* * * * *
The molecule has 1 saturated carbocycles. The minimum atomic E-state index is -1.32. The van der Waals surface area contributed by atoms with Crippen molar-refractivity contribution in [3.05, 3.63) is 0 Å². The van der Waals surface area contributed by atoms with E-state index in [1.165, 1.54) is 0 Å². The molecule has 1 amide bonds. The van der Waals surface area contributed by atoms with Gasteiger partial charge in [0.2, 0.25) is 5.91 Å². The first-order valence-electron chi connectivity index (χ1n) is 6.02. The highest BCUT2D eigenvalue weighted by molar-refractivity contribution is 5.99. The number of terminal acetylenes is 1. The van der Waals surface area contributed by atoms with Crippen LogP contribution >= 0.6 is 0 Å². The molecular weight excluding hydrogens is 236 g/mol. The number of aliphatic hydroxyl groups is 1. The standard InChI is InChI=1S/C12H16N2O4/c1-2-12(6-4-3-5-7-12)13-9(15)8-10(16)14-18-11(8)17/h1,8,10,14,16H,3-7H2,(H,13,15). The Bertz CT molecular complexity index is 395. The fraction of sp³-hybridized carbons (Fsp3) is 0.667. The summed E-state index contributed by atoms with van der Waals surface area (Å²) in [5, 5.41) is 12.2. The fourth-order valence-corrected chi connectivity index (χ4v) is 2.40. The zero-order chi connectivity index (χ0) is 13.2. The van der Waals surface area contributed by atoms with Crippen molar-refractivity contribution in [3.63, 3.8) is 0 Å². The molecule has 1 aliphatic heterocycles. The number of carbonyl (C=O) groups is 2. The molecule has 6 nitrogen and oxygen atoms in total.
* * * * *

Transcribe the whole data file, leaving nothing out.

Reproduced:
The molecule has 1 saturated carbocycles. The minimum atomic E-state index is -1.32. The van der Waals surface area contributed by atoms with Crippen molar-refractivity contribution in [3.05, 3.63) is 0 Å². The van der Waals surface area contributed by atoms with E-state index in [1.165, 1.54) is 0 Å². The molecule has 1 amide bonds. The van der Waals surface area contributed by atoms with Gasteiger partial charge in [0.2, 0.25) is 5.91 Å². The first-order valence-electron chi connectivity index (χ1n) is 6.02. The highest BCUT2D eigenvalue weighted by molar-refractivity contribution is 5.99. The number of terminal acetylenes is 1. The van der Waals surface area contributed by atoms with Crippen LogP contribution >= 0.6 is 0 Å². The molecular weight excluding hydrogens is 236 g/mol. The number of aliphatic hydroxyl groups is 1. The standard InChI is InChI=1S/C12H16N2O4/c1-2-12(6-4-3-5-7-12)13-9(15)8-10(16)14-18-11(8)17/h1,8,10,14,16H,3-7H2,(H,13,15). The Bertz CT molecular complexity index is 395. The fraction of sp³-hybridized carbons (Fsp3) is 0.667. The summed E-state index contributed by atoms with van der Waals surface area (Å²) in [5, 5.41) is 12.2. The fourth-order valence-corrected chi connectivity index (χ4v) is 2.40. The zero-order chi connectivity index (χ0) is 13.2. The van der Waals surface area contributed by atoms with Crippen molar-refractivity contribution in [3.63, 3.8) is 0 Å². The molecule has 1 aliphatic heterocycles. The number of carbonyl (C=O) groups is 2. The molecule has 6 nitrogen and oxygen atoms in total.